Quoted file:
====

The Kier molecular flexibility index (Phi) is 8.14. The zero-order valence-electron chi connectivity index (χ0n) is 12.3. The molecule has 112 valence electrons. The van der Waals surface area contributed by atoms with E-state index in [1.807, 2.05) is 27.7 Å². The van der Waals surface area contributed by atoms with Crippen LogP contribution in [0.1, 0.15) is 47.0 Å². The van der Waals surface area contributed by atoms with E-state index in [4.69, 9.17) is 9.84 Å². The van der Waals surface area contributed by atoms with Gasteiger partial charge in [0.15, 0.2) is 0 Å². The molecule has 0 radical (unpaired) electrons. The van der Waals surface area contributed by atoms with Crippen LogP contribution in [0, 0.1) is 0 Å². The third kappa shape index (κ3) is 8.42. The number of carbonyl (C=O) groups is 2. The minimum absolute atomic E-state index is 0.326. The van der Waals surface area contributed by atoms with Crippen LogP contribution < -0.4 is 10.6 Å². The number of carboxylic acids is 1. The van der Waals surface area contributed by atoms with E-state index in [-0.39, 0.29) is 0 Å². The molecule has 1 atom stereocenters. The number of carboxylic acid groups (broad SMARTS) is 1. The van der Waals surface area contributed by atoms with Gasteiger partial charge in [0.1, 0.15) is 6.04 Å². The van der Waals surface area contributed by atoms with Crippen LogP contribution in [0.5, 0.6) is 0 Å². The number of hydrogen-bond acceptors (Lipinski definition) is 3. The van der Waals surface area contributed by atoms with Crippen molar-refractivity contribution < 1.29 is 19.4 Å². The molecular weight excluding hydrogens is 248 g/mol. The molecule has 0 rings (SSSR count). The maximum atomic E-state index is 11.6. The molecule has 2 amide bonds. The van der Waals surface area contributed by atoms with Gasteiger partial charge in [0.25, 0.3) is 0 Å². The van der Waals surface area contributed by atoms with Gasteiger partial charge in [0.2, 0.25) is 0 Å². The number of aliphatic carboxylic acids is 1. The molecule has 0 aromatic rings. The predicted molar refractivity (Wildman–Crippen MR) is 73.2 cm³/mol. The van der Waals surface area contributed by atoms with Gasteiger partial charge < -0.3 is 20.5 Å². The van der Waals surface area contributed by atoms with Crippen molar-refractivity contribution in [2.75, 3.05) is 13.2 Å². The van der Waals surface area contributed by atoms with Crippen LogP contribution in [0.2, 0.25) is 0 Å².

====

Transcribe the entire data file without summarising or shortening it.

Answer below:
The Kier molecular flexibility index (Phi) is 8.14. The zero-order valence-electron chi connectivity index (χ0n) is 12.3. The molecule has 112 valence electrons. The van der Waals surface area contributed by atoms with E-state index in [1.807, 2.05) is 27.7 Å². The van der Waals surface area contributed by atoms with Crippen LogP contribution in [0.1, 0.15) is 47.0 Å². The van der Waals surface area contributed by atoms with E-state index in [4.69, 9.17) is 9.84 Å². The van der Waals surface area contributed by atoms with Gasteiger partial charge in [0.15, 0.2) is 0 Å². The molecule has 0 radical (unpaired) electrons. The van der Waals surface area contributed by atoms with Crippen LogP contribution in [0, 0.1) is 0 Å². The third kappa shape index (κ3) is 8.42. The number of carbonyl (C=O) groups is 2. The minimum absolute atomic E-state index is 0.326. The van der Waals surface area contributed by atoms with Crippen LogP contribution < -0.4 is 10.6 Å². The number of carboxylic acids is 1. The van der Waals surface area contributed by atoms with E-state index in [-0.39, 0.29) is 0 Å². The molecule has 1 atom stereocenters. The number of carboxylic acid groups (broad SMARTS) is 1. The van der Waals surface area contributed by atoms with Gasteiger partial charge in [0.1, 0.15) is 6.04 Å². The van der Waals surface area contributed by atoms with Crippen LogP contribution in [0.5, 0.6) is 0 Å². The number of hydrogen-bond acceptors (Lipinski definition) is 3. The van der Waals surface area contributed by atoms with Crippen molar-refractivity contribution < 1.29 is 19.4 Å². The molecular weight excluding hydrogens is 248 g/mol. The molecule has 0 rings (SSSR count). The maximum atomic E-state index is 11.6. The molecule has 2 amide bonds. The van der Waals surface area contributed by atoms with Gasteiger partial charge in [0.25, 0.3) is 0 Å². The van der Waals surface area contributed by atoms with Gasteiger partial charge in [0.2, 0.25) is 0 Å². The number of aliphatic carboxylic acids is 1. The molecule has 0 aromatic rings. The predicted molar refractivity (Wildman–Crippen MR) is 73.2 cm³/mol. The van der Waals surface area contributed by atoms with Gasteiger partial charge < -0.3 is 20.5 Å². The van der Waals surface area contributed by atoms with Crippen molar-refractivity contribution in [2.75, 3.05) is 13.2 Å². The van der Waals surface area contributed by atoms with Crippen LogP contribution in [0.2, 0.25) is 0 Å².